I wonder what game they were playing to make that hole.
this i wondered to, i fixed one long time ago with the suggested conductive ink (thanks pa there was nearly nothing missing in your stock)
another broken one i fixed, believe it or not, with a number pad from a calculator, it looked quite strange.
this costed me days,
because internet in 1985?
friends who used the inty or had a old for spare parts????
everything i had to figure out myself.
taking a ohm meter and tested the function and created a table, i wonder today what capabilities i had in my youth
(i still have them, comment from "back to work program": "Mr. Schrader you are amazing you can make any tool from a piece of wire". but still i have no job, to know how to cheat ppl is much more important today, but i wonder where will lead us this, certainly no useful THING will result from it)
however, i assume it's burned, it looks like, corrosion it can hardly be because i guess it's a graphite coating and graphite can't corrode, but it can desintegrate (burn off).
two things can cause this;
to much power, but it's hard to imagine where this should come from.
heat, which is to me the most comprehensible possibility.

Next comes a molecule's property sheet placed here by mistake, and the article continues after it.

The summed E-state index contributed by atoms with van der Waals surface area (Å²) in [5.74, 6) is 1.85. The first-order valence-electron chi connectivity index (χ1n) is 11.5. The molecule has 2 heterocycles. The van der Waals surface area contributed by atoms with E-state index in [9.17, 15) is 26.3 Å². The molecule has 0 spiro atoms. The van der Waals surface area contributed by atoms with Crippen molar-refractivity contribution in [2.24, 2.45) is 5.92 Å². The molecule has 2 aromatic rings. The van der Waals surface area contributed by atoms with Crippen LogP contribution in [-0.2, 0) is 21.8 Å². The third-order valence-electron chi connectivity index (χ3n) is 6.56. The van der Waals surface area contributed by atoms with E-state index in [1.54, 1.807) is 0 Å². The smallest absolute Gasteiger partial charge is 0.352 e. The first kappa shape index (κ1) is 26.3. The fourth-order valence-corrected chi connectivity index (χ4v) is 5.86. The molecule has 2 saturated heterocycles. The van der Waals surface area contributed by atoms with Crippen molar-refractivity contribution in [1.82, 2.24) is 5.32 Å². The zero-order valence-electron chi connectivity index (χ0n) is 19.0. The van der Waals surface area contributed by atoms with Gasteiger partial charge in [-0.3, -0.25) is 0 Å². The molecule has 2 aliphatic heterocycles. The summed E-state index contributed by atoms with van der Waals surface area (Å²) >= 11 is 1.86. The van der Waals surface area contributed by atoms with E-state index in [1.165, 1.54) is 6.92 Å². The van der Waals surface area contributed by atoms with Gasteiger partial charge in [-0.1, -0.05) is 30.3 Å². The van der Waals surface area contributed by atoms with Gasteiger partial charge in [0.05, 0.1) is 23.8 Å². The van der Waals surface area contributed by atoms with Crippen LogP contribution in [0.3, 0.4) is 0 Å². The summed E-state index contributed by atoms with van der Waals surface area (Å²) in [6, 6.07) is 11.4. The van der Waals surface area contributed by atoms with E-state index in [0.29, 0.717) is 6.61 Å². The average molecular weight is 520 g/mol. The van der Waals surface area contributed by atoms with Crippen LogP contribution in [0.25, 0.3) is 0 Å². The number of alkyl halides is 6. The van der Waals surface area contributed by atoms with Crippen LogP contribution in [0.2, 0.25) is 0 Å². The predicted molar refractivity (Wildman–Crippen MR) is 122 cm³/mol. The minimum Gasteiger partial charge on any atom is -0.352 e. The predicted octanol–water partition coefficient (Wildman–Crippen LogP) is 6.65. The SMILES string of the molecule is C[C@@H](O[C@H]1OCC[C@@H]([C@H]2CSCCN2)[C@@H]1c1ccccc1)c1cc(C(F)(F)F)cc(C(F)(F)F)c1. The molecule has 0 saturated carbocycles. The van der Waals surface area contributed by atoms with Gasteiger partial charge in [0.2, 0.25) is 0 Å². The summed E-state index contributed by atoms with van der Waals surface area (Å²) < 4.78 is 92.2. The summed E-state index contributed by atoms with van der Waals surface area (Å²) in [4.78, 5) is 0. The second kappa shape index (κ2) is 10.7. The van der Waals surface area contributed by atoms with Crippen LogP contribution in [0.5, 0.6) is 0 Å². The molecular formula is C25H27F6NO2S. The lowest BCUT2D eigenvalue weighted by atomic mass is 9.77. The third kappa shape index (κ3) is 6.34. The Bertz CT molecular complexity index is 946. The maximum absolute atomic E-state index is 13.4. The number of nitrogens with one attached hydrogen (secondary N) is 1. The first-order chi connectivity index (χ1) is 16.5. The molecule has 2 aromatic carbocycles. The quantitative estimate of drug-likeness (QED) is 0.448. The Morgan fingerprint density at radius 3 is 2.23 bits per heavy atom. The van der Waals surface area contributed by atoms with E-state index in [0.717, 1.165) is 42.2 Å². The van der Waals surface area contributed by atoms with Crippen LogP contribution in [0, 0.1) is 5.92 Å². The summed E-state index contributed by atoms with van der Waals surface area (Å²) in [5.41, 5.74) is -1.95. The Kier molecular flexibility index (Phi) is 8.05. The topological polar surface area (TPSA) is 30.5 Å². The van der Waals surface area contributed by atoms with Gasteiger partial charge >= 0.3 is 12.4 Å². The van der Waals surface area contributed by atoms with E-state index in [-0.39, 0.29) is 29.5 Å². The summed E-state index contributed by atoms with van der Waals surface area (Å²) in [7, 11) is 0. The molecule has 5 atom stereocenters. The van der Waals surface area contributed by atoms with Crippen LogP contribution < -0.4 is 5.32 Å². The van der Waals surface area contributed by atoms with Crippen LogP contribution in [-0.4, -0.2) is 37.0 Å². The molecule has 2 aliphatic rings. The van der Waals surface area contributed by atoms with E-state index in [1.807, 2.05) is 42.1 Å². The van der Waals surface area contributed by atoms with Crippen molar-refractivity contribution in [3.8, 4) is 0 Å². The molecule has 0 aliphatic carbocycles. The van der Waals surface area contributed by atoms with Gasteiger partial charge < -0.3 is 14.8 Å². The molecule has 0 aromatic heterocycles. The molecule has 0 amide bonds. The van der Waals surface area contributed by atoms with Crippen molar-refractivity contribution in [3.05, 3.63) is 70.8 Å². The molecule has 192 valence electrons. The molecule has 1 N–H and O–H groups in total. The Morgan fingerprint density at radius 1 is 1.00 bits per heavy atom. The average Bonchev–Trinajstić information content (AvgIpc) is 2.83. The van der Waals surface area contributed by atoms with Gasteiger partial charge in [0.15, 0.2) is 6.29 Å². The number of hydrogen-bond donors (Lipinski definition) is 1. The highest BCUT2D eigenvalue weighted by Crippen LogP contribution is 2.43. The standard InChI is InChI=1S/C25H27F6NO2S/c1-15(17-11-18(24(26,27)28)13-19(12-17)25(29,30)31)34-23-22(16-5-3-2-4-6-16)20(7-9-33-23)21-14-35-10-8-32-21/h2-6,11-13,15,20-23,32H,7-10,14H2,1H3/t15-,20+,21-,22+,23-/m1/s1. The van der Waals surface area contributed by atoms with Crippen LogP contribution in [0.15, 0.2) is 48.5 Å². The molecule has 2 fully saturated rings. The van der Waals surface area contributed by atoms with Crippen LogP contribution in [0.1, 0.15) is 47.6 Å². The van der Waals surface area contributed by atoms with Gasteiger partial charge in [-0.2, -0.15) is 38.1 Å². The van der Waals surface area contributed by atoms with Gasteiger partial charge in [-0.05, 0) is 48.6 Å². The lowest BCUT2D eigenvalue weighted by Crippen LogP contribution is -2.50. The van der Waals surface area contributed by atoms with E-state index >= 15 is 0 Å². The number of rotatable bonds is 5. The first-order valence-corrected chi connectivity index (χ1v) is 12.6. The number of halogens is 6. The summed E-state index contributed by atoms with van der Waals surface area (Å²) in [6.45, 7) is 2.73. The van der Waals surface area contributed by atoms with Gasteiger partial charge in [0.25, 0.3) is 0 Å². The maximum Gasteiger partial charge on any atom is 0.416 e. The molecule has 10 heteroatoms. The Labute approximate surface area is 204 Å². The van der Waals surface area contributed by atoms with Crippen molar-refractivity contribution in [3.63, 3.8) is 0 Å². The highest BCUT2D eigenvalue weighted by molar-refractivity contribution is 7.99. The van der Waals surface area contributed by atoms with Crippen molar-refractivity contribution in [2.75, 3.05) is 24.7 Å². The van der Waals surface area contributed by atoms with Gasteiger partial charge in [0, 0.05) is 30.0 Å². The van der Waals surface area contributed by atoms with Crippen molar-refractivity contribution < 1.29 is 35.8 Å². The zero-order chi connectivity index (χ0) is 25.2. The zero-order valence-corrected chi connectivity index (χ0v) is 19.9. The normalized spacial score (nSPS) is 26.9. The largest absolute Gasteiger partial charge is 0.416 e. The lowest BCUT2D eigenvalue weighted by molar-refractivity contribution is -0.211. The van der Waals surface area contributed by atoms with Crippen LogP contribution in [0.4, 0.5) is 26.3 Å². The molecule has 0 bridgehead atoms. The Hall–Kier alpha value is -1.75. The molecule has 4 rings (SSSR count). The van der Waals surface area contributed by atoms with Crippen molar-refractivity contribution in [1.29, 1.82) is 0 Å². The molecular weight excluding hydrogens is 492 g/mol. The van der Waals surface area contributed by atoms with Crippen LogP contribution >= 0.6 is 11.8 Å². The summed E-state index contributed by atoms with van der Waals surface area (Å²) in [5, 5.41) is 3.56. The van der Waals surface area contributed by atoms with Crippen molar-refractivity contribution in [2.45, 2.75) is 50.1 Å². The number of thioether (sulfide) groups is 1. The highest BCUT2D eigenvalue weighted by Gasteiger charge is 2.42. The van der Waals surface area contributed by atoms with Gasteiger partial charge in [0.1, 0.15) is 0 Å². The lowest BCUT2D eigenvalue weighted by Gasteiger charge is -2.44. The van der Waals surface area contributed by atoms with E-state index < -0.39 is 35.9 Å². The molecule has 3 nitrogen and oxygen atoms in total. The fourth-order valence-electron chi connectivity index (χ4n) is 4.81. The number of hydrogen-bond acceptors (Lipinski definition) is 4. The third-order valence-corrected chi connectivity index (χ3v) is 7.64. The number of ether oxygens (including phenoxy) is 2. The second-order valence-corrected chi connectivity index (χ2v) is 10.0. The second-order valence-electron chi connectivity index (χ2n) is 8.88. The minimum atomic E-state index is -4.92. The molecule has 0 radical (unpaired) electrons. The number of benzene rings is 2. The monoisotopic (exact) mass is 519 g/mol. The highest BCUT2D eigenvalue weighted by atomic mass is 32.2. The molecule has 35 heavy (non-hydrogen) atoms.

the intellivision has the power adapter integrated in very little space and with far to less cooling thus (you might have noticed this already) the case heats up enormousely above the power adapter.
unfortunately it's still powered when switched off and it still produces heat (only to disconnect from power grid will stop this)
i can imagine someone has the console placed decorative in his living room and still connected to the grid.
the paddle might be left for a long time in the worst position you can imagine, right on top of the power adapter, this will first cause the thing to heat up more because the controllor shields the heat flow
somewhat, the console will heat up a little more (perhaps open it once i assume you will see that it got to hot), if any conducting wire is heated up it has a higher resistance and it will produce even more heat, this is progressing until... yeah until in the worst case the whole electrical thingy will blow up stating this with a little blue cloud.
heat is a killer!
i have no idea why they placed the power adapter inside the case instead outside (except for design reasons).
even worse sony did the same mistake for their first Playstation, after they released the smaller PSone with an external power adapter all the problems of old Playstation was gone.
one could guess they might have learned something from the past but it seems they doesn't, they only learned how to save 1/2 cents.
the recent active ventilation of the PS is neither a good solution, it still heats up and it's noisy, what the heck put that shitty thing outside dammit!
pa's selfmade universal power adapter had cooling plates far bigger as the whole thing itself, it looked to my as a child very futuristic with these "wings" attached, but he didn't made this for fun.
this thing was not to kill and i assume it still does its work in someones lab after 40 years of use.